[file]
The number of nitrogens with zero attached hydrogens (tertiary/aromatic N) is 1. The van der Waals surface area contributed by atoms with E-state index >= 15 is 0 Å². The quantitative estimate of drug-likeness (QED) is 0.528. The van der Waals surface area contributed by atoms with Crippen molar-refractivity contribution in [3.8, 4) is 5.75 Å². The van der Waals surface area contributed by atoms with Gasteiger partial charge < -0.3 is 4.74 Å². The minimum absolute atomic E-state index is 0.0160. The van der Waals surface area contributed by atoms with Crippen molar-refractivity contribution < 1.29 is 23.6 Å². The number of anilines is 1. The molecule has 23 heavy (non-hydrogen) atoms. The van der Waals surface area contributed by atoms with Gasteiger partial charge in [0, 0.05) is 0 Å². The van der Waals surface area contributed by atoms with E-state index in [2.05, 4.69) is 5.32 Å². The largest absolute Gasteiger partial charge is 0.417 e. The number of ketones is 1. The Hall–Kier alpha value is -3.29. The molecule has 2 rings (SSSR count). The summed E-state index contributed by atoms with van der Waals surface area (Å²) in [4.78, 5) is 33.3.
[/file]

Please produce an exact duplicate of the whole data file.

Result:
The number of nitrogens with zero attached hydrogens (tertiary/aromatic N) is 1. The van der Waals surface area contributed by atoms with E-state index >= 15 is 0 Å². The quantitative estimate of drug-likeness (QED) is 0.528. The van der Waals surface area contributed by atoms with Crippen molar-refractivity contribution in [3.8, 4) is 5.75 Å². The van der Waals surface area contributed by atoms with Gasteiger partial charge < -0.3 is 4.74 Å². The minimum absolute atomic E-state index is 0.0160. The van der Waals surface area contributed by atoms with Crippen molar-refractivity contribution < 1.29 is 23.6 Å². The number of anilines is 1. The molecule has 23 heavy (non-hydrogen) atoms. The van der Waals surface area contributed by atoms with Gasteiger partial charge in [0, 0.05) is 0 Å². The van der Waals surface area contributed by atoms with E-state index in [2.05, 4.69) is 5.32 Å². The largest absolute Gasteiger partial charge is 0.417 e. The number of ketones is 1. The Hall–Kier alpha value is -3.29. The molecule has 2 rings (SSSR count). The summed E-state index contributed by atoms with van der Waals surface area (Å²) in [4.78, 5) is 33.3.